Even Instant and Decaf Coffee May Help Lower Heart Disease Risk, New Research Suggests
From perking up your mood and boosting your brainpower to lowering your risk for diabetes and protecting your liver, the health benefits of coffee are multiple and mounting.
If you don't currently sip on java, there's no need to start a new habit; other drinks like tea and water pack in plenty of wellness advantages, too. Still, if you do brew a cup or two each day—or swing by the coffee shop—a new study provides more evidence that you might be supporting your heart health all the while.
According to a new study published September 27, 2022, in the European Journal of Preventive Cardiology, drinking two to three cups of coffee daily—instant, ground or even decaf—is associated with lower risk of heart disease and early death among adults aged 40 to 69.
Read on for more details about how the scientists landed at this buzzy finding, and why all varieties of coffee (even Grandma's go-to old-school instant) deliver the same heart-health benefits.
What This Coffee Study Found
Much of the previous research about the health and longevity benefits of coffee includes all coffees as the same general category. Since little data is available about the effects of various types of coffee on the cardiovascular system, scientists at the Baker Heart and Diabetes Institute in Melbourne, Australia, designed an observational study to dig into the difference, if any, among the heart-health implications of drinking instant, ground, decaffeinated or caffeinated coffee.
To do so, they rounded up 449,563 participants from the UK Biobank (a large database of medical information for more than half a million residents of the United Kingdom) who were between the ages of 40 and 69 and had no current cardiovascular problems at the onset of the study. The average age was 58 and about 55% of the participant pool identified as female.
The researchers asked each person to self-report the number of cups of coffee they drank each day, and separated the individuals into six categories:
- Zero cups per day
- Less than one cup per day
- One cup per day
- Two to three cups per day
- Four to five cups per day
- More than five cups per day
Then they asked which type they consumed. The results ...
- 44.1%: instant coffee
- 18.4%: ground coffee
- 15.2%: decaffeinated coffee
- 22.4%: didn't drink coffee
Twelve and a half years later, the scientists tapped back into participant health records and studied them for ICD (International Classification of Diseases) codes. These codes, by the way, are essentially a systematic way for medical professionals to record illness and disease information, as well as cause of death.
Adjusting for other factors related to heart health, such as age, gender, body size, blood pressure, alcohol consumption levels, tea intake, smoking status and sleep apnea, the scientists found that those who drank any type of coffee—ground, instant or decaf—tended to have lower risk of death from any cause and from heart disease than their coffee-free peers. A regular intake of two to three cups per day of any kind of coffee was linked with the largest risk reduction. This is a clue that there's something inherent in all coffee beans, beyond the caffeine, that helps deliver the heart- health benefit.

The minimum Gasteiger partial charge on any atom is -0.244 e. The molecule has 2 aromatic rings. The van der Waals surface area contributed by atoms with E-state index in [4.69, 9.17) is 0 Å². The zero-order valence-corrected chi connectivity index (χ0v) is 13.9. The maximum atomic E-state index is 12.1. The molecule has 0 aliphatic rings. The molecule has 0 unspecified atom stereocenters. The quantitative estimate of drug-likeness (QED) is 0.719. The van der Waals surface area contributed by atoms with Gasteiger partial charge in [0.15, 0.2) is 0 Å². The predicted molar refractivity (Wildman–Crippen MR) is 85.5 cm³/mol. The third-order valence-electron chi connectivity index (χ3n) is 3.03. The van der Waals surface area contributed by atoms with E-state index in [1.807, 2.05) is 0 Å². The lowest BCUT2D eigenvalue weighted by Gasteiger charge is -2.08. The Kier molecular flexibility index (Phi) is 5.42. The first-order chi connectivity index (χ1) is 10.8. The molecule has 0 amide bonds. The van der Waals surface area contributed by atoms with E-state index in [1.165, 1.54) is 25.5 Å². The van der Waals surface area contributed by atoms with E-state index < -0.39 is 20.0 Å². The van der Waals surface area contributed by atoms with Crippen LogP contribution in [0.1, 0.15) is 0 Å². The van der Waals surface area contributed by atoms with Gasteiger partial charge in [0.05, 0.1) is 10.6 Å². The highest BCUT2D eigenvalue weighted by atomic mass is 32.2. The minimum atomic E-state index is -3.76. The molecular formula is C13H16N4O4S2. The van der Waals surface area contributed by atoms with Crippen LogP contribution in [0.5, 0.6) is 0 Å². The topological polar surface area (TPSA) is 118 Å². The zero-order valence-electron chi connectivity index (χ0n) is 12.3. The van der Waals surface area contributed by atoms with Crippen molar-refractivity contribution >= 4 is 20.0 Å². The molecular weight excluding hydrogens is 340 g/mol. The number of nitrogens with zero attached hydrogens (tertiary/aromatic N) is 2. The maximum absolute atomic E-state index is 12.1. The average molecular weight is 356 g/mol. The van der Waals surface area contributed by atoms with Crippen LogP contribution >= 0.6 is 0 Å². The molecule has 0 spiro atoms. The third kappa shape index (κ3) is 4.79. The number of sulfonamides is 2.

Instant and ground coffees were both associated with a lower risk of arrhythmia (when the heart beats irregularly, too quickly or too slowly), but decaf coffee showed no benefit for this particular condition. Again, two to three cups daily was the sweet spot. The scientists believe that this is the case because of caffeine's relationship with receptors for a specific neurotransmitter (called adenosine) on heart cells, but more research is required to confirm the link.
Earlier studies suggest that about 75% of medical professionals advise patients with heart disease to avoid coffee, perhaps due to caffeine's ability to stimulate the nervous system and potentially increase heart rate. While the overall scientific knowledge base is conflicting, several more recent studies hint that moderate consumption of coffee or tea is A-OK for most people. (As always, consult with your own medical care team before changing any major health habits, medications or supplements for their personalized guidance; especially if you have cardiovascular disease or risk factors for heart disease.)
Keep in mind that this can't be used as a blanket prescription for all humans, and there are some limitations to this study. Coffee consumption data was gathered by self-report, which means that participants could fib or forget how much coffee they drank or of what kind. Plus, consumption can vary daily, as can the varieties of coffee consumed daily. (For instance, one might drink a cup of caffeinated espresso before breakfast, then a cold brew with lunch, followed by a cup of a decaf in the afternoon.) The questionnaire only allowed for choosing one coffee category. They didn't ask anyone if their coffee consumption rates changed from day one to 12 years later, either. And lastly, those ICD codes are notorious for being susceptible to errors and confounding factors. (One recent example: Did they die of heart disease or COVID-19 if the body's response to the virus was worsened by symptoms of heart disease?)
The Bottom Line
According to this new study, drinking two to three daily cups of instant, ground or decaf coffee may lower risk for heart disease and death, while any type of caffeinated coffee could reduce the likelihood of experiencing an arrhythmia.
Additional research is needed in more controlled settings and among a more diverse group of people, but if you enjoy drinking a couple of cups of coffee per day, chances are your heart and lifespan might score a bit of a boost, just like your energy. Beyond heart health, there are several beneficial reasons to drink java, especially if you brew it with a filter and add a sprinkle of anti-inflammatory cinnamon.